daily for all that they would need. So feel the spiritual sigh of relief that comes when you’re facing a big decision, when you can rest in God’s promise to care for all that you need today, and every day.
A great practice is to pick some passages in the Bible that talk about your decision—perhaps Paul’s advice to slaves and masters in Colossians 3 for a work decision—and pray through them daily. Ask God to conform your desires to what you see in Scripture.
III. Using Counsel
Proverbs 16:9 reads, “The heart of man plans his ways, but the Lord establishes his steps.” The second part of that verse is a good summary of what we covered in the first few weeks of the class. We trust that in God’s good and sovereign providence, He has a purpose and a plan for each of us that He will carry out in our lives no matter what. And the first part of the verse refers to what we’ve covered today. As we plan our ways, we use God’s word, we use prayer; and finally in this section we turn to using counsel.
Bad ways to seek counsel
Now, are there bad ways to seek the counsel of others? You bet.
1) For starters, there’s the “selective counsel-seeker.” We don’t seek counsel of those who might disagree with us. That might be because we view counsel as a “check the box” activity rather than something we really need. So we only talk with people who we think will see things the way we do. Proverbs 24:26 says an honest answer is like a kiss on the lips…find people who are more intent on giving you honest answers than telling you what you want to hear.
Other times it’s less nefarious but no less foolish: we only talk with people in our own station of life. A woman seeks accountability for her dating relationship just from other single women. But consider the great perspective and hindsight she’s giving up when she does that! Maybe she did that because she just doesn’t know any married woman—which is a problem in itself. Or maybe she suspected that her single friends would be a little more understanding in their accountability. Or in her words “won’t ‘freak out’ so much at the stuff we do.” I hope you can see how stupid this is—and how easy it is to slip into that kind of thinking all the time.
2) Then there’s the person who places
too much faith in counsel. Our elders sometimes encounter this. A guy talks to Mark Dever for 30 seconds on his way out of church and asks him a question. Mark gives him a quick answer and the guy takes it as solid gold, reliable direction. After all, he’s the senior pastor, right? But does he realize that 30 minutes with a good friend who’s admittedly less mature than Mark Dever might be substantially better than 30 seconds with Mark? Or there’s the person who essentially blames their decision on the counsel they’ve received. “I talked things over with Deepak and I think it’s best that I break off our dating relationship.” Poor Deepak! Don’t throw him under the bus just for giving you his thoughts on his situation. And, by the way, thanks for destroying Deepak’s ability to pastor your now ex-girlfriend now. Own your decision!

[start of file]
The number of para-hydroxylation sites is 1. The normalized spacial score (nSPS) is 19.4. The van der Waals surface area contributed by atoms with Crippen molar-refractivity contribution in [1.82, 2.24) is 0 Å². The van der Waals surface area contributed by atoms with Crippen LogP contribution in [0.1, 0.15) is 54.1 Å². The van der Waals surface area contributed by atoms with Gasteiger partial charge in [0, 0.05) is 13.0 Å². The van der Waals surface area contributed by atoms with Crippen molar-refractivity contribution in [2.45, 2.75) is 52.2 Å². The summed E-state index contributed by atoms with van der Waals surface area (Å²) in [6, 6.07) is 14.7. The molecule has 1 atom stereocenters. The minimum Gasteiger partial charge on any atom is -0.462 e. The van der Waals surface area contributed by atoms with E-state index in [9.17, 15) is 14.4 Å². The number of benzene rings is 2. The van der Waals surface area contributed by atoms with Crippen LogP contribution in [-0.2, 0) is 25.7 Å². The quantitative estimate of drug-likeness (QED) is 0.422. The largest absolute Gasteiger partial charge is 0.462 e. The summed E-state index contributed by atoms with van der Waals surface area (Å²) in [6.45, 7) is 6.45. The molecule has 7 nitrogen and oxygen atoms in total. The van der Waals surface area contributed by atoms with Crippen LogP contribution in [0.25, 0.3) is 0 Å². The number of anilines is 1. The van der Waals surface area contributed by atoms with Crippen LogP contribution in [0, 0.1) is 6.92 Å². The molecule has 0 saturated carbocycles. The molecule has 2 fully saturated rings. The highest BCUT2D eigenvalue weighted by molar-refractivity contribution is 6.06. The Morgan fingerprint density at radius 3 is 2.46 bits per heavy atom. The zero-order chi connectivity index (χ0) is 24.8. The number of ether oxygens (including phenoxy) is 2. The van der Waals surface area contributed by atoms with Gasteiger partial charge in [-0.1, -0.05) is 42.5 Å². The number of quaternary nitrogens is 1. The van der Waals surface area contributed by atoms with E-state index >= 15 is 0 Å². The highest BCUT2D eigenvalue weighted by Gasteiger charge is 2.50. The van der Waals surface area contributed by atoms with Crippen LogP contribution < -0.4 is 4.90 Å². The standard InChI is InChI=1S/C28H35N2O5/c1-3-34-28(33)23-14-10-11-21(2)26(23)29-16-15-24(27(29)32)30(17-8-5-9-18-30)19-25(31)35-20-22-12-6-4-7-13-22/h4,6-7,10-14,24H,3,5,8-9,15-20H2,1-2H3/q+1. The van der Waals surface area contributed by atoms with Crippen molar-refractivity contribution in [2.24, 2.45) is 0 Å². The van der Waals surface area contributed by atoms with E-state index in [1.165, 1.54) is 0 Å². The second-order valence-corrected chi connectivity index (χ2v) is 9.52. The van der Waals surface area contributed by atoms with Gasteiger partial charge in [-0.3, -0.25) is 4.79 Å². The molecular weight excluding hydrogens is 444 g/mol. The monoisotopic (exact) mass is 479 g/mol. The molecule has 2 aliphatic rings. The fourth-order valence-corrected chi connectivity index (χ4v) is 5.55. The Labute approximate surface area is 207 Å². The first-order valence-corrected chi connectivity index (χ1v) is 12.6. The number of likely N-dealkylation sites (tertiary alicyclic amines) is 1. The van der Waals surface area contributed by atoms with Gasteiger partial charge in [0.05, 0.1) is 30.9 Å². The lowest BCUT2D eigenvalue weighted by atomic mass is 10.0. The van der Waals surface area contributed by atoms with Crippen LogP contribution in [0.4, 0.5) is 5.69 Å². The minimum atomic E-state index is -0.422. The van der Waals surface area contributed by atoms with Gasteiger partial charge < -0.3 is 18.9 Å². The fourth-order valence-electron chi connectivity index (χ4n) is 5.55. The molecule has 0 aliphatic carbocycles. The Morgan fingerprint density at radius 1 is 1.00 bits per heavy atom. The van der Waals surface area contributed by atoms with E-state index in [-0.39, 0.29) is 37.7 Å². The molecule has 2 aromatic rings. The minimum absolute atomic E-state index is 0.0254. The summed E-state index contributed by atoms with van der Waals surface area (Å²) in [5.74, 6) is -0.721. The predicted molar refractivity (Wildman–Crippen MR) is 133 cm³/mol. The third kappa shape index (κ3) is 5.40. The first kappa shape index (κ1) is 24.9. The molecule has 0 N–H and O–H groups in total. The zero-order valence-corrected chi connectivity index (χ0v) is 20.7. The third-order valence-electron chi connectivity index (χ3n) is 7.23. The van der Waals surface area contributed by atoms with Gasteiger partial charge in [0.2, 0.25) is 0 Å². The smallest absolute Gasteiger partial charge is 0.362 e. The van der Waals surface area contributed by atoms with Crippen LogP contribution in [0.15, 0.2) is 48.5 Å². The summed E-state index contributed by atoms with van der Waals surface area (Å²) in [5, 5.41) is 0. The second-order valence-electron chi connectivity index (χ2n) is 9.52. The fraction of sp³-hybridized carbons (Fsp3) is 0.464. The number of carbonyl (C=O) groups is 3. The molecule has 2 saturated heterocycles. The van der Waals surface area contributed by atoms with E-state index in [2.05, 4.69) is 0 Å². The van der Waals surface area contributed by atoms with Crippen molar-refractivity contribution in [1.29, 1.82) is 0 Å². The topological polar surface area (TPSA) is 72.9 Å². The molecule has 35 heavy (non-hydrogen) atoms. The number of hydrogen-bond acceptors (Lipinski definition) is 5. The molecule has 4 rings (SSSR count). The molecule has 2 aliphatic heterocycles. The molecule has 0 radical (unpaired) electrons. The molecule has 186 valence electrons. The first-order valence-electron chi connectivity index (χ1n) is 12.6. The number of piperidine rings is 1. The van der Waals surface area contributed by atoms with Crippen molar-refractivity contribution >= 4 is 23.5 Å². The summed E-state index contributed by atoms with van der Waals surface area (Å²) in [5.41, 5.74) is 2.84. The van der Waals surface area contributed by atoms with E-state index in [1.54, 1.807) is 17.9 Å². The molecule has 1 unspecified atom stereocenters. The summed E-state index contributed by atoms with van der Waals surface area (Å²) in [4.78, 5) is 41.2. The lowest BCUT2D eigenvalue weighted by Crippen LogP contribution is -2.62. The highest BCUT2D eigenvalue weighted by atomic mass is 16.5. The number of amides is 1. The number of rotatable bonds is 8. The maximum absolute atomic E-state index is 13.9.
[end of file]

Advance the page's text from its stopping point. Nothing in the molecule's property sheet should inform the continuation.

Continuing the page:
Good ways to seek counsel
Of course, when we’re wise in seeking counsel, it’s a massive blessing to our decision-making. Just think of what the Proverbs say about this:
12: 15- The way of a fool seems right to him, but a wise man listens to advice.
13:10- Pride only breeds quarrels, but wisdom is found in those who take advice.
15:22- Plans fail for lack of counsel, but with many advisers they succeed 19:20- Listen to advice and accept instruction, and in the end you will be wise.
So here’s some counsel on seeking counsel:
1) Who to talk to
Let me give you a few categories of counselors who will be good for you.
First is the person who is godly and wise. That probably seems honest. But someone who has walked with Christ for a long time and has a long track record of faithfulness is going to be a great ally for you. And note that I said “godly
and ” The two don’t necessarily overlap. You’re looking for someone who is a good decision-maker. Who has a track record of making decisions they’ll be happy with when they stand before the Lord some day. Second is someone who knows the Scriptures well. Of course, there should be a lot of overlap between the first and second category. But there are some wise and godly people who just aren’t as adept at matching your situation with chapter and verse. Someone who knows her bible well is going to help you see which Scriptural principles will be good to consider in your situation—like the examples from Ephesians and Romans I mentioned earlier with the gay marriage announcement lunch.